Believe it or not, I last competed in an “odd lift” meet nearly 30 years ago. I have helped with USAWA meets and even helped coach John in his USAWA efforts over the years, but I was so focused on my Highland Games career I just hadn’t had the right time to do a meet. Well, having just finished the NAHA Highlander meet the previous day, I had no excuses so John and I joined in. I soon realized what I was missing out on!

Team lifting puts a premium on team work. You have to match your partner’s efforts while applying your own maximum effort into the lift. Timing is everything. A lesson learned on the first lift of the day, the Two man one arm Snatch. John and I can both power snatch around 225lbs…..but it ‘s a whole new ball game when you have to do it together. We managed 215lbs. On the other lifts, the Straddle or Jefferson Lift, the thick bar Ciavattone grip deadlift, and the Bench Press Feet in Air did not require split second timing, but still you had to lock out together.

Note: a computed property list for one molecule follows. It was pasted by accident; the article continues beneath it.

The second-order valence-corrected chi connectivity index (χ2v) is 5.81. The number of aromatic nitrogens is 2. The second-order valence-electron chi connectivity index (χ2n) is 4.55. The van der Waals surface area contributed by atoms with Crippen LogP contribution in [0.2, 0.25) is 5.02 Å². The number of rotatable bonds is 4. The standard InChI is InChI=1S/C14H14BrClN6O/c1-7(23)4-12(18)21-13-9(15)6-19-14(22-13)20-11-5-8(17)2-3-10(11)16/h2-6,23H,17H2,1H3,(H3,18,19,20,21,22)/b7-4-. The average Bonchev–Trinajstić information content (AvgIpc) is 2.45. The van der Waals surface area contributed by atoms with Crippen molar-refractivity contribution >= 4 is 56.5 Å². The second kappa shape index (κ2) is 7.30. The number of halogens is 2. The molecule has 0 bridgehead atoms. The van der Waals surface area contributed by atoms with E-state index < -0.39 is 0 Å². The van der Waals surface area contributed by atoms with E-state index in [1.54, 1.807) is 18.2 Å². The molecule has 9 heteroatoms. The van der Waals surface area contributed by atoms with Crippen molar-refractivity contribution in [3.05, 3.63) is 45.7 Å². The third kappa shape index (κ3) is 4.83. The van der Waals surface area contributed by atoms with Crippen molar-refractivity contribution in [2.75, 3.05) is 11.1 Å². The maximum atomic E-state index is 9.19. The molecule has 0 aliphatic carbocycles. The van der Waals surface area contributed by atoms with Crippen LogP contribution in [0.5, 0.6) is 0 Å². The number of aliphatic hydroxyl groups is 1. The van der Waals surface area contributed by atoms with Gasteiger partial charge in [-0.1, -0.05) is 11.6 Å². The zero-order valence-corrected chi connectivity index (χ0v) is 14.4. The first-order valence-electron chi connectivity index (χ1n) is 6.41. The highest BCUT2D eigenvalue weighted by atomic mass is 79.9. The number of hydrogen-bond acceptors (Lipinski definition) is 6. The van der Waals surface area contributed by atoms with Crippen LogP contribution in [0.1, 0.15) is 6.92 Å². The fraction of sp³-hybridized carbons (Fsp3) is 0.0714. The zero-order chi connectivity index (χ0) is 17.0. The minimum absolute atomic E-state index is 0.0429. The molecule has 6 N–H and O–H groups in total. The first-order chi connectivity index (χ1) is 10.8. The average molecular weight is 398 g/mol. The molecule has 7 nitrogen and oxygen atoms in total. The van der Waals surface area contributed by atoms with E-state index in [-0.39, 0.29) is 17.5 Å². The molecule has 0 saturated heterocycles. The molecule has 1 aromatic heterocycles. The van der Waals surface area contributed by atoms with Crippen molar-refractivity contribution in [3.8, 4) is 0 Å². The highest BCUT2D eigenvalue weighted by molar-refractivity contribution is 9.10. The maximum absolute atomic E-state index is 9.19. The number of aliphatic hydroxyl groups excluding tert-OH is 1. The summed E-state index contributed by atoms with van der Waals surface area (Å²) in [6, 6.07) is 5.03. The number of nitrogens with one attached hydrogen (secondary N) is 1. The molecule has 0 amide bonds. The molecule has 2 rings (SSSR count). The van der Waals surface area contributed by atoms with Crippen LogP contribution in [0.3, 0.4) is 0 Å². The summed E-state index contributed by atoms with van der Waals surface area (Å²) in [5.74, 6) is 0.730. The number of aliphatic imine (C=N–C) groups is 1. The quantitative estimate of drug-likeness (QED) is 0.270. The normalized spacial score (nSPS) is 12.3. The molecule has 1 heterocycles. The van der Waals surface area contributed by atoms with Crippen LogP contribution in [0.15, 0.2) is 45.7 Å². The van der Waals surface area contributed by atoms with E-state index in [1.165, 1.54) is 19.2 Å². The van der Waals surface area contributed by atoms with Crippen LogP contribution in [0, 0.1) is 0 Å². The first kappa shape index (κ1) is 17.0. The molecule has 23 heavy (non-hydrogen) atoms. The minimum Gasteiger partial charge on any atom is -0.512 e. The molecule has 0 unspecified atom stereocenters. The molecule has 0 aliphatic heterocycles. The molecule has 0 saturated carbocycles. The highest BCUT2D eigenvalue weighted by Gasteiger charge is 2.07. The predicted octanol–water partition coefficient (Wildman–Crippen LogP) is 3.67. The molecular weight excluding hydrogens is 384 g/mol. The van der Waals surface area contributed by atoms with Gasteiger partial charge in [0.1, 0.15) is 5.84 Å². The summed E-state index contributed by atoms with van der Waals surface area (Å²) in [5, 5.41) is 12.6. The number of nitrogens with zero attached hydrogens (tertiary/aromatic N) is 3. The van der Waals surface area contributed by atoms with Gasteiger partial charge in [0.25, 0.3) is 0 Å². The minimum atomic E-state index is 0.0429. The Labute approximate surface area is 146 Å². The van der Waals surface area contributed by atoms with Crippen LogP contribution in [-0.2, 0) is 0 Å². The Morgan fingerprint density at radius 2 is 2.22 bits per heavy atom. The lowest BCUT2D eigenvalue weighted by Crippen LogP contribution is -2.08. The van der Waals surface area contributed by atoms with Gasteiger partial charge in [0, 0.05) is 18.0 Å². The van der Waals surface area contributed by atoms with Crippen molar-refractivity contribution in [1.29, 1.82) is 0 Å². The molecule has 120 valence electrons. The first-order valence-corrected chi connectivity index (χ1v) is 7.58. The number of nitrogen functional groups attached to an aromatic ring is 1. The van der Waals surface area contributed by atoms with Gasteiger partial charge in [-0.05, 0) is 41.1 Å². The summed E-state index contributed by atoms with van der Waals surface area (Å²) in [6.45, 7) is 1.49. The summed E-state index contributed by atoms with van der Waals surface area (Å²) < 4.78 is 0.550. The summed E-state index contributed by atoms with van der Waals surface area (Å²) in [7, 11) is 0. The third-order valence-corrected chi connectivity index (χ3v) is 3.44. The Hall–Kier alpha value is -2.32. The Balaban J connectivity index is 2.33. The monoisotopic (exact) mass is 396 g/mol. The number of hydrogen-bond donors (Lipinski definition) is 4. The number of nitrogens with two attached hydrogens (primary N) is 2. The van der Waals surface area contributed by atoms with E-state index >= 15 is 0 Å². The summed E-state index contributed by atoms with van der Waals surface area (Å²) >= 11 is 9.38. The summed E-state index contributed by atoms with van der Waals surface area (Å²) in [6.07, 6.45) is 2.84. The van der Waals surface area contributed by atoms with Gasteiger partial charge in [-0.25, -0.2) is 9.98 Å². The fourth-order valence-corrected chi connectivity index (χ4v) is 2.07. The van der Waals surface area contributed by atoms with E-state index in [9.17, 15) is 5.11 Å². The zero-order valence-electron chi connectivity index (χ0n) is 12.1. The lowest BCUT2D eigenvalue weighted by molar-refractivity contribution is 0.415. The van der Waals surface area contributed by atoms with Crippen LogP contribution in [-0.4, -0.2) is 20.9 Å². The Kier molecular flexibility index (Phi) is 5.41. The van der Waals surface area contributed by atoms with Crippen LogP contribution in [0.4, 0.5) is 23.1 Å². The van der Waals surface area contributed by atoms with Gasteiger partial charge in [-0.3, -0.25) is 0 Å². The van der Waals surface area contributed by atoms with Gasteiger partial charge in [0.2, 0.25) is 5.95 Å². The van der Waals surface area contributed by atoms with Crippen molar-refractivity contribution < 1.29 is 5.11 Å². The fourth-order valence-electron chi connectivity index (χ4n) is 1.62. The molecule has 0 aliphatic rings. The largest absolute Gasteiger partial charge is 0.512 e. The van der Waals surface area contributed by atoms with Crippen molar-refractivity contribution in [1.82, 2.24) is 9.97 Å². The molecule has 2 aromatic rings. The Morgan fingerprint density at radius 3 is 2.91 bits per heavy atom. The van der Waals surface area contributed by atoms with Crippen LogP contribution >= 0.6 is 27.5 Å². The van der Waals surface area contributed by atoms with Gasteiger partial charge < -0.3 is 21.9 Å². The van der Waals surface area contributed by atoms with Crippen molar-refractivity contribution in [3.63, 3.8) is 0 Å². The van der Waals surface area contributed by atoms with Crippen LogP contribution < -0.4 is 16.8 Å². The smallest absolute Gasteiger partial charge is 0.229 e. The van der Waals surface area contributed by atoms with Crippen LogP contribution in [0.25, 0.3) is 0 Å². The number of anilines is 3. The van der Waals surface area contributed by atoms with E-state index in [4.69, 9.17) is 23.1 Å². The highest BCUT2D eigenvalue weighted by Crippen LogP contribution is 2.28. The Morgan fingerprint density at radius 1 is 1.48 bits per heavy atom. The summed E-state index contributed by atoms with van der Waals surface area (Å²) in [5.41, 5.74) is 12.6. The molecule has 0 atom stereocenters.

I don’t think at any point John and I felt we were a threat to Chad and Al…..they had been training for this event while John and I had not. We just might have to put some more effort into it for next year and see if we can catch Al and Chad napping. We did manage to beat them on one lift, the BP with Feet in Air with our age handicap, but to be honest, their last attempt looked easier than ours.

It is a lot of fun to walk up to a bar loaded to 850lbs and think that you are going to lift it. Even if it’s a two man lift, seeing all those plates rise up is a real adrenaline rush. I know we were too tentative on this lift and next year I see 1000lb as a real possibility.